Looking back it was like my moment in the limelight; my “Heyday,” as I like to call it; marking my charge toward hoped for fame and glory with a photograph or two: me, Sarah, Sir Nigel as he became, and the rest, sitting like victors round some table in Windsor with a bottle of wine or six, careless of the world around us.
I was there by default; the inexplicable choice of Nigel’s sister as her boyfriend, smiling out of the photograph as if I were a chosen member of the company: I was not. Nigel and the rest, friends from school, had gathered round for a picture and I just happened to be there, but I don’t emphasise that bit.
His sister, Sarah, dropped me soon afterwards, but I still treasure the photograph as if I were a central member of the company: I show it to whoever might be interested and some that clearly are not. “There’s me with Sir Nigel Horrocks, I was dating his sister at the time,” I say, and then I pause as if I might be asked a question or two but seldom am: to be honest everyone has heard the story many times, and the sight of that photograph acts like a fire alarm, emptying the space around me of any company.
I work in some obscurity deep within the corporate jungle: dreams of glory are strongly muted but I still can’t resist pointing out my brush with fame. Balding I may be, and my family are tired beyond weariness of the whole anecdote, but I still like to share my “Moment with the famous.”
Apart from Sir Nigel and his glamorous entourage, I only have one other interest, excluding the wife and my two adult daughters of course, and that is model railways. Like other nutters, similarly engrossed, I have a train line set up in my attic, complete with two stations, fields, and some model sheep. I read about steam engines a lot and write articles for “Model Railway Layout Quarterly.” who’s editor I know quite well: a vicar by trade but he keeps that to himself in railway circles.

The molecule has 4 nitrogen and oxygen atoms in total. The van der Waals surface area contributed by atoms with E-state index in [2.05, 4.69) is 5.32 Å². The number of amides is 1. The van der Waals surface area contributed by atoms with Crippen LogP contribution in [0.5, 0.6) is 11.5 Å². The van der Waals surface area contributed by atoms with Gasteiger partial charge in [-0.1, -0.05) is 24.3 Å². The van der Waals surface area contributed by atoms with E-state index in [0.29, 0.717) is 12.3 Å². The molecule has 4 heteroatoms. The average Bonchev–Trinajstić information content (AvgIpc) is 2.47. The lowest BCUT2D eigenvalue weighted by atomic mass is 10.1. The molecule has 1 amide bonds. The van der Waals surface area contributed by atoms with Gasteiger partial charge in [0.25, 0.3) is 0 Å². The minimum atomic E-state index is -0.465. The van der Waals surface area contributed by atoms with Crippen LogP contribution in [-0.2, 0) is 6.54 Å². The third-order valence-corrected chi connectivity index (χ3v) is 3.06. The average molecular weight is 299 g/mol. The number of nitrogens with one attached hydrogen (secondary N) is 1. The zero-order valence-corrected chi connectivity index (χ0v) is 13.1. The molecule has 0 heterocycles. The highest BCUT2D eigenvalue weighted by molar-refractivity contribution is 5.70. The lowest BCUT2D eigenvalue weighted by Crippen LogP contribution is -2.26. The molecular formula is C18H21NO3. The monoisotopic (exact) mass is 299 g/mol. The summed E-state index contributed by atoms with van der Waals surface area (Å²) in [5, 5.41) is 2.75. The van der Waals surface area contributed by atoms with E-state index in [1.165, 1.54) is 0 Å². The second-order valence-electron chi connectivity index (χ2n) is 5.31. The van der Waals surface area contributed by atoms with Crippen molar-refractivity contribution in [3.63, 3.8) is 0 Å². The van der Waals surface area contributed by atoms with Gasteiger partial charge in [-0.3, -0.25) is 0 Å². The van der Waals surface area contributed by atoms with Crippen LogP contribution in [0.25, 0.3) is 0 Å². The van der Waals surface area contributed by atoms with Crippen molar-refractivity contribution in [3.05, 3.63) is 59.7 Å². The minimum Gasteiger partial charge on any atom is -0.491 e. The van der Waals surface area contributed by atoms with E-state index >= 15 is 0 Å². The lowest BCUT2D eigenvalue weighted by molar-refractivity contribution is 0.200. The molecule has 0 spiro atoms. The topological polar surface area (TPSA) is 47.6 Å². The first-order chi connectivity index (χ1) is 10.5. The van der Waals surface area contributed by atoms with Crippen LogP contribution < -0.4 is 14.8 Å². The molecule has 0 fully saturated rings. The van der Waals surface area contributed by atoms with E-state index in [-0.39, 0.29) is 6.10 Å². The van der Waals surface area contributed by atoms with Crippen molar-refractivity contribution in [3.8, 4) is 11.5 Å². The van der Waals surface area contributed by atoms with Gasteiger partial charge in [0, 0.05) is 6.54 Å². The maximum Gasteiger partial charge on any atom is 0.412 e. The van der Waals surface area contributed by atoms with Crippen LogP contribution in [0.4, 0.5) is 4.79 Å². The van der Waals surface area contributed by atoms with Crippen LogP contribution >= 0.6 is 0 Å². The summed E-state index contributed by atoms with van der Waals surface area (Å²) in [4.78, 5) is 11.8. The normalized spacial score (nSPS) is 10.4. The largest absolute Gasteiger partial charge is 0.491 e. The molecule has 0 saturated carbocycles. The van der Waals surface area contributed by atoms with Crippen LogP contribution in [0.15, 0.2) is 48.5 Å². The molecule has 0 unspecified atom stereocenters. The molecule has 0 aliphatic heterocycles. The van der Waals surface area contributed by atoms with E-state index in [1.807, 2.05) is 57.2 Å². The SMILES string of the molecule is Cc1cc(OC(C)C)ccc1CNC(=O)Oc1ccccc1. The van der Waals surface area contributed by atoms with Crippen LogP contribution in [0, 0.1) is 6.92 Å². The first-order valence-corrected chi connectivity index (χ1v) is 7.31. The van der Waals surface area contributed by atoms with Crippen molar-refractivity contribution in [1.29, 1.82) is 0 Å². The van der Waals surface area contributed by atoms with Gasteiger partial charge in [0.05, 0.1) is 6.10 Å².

It’s been my hobby for years, learnt off my favourite uncle, long since dead, who, in his time, bored all around him except me. I seem to have inherited his social profile but that is life or mine at least. In truth that’s why Sarah, Nigel’s sister, ended our romance: I like to call it that, but not when the wife’s around: Sarah was into jazz and painting and model railways didn’t light her fire.
“I sort of love you Wayne” she said to me, “But you’re so boring: I’ve had enough” which is the last thing she said to me. No one in her group seemed sad at our parting and I never heard another word from any of them.
The reason I’m telling you this is last Saturday, as I was in the hallway with the wife, the post dropped through the door, and one of the envelopes was blue in colour, handwritten and addressed to me. I could see my wife was curious, as was I, so I opened it and we both read the following lines,
I traced you through that railway magazine and the editor kindly gave me your address. Of all the men I’ve known, you are the nicest and most special, and I realise how stupid I was to let you go. You are kind and I didn’t know how rare that was back then. Nigel is having his sixtieth at the Grosvenor Hotel and I want you to come to it. It would be lovely to spend some time with you again.
Love Sarah xxx
I looked up at my wife to see what she made of it and I can’t say she was looking pleased. “You’re too busy for that” was all she said, and that’s the nearest to jealous I’ve ever seen her. “Best let sleeping dogs lie, especially the wife” some wise man said, and I’m sure he’s right, but perhaps a quick word back to say hello won’t do us any harm. What do you think?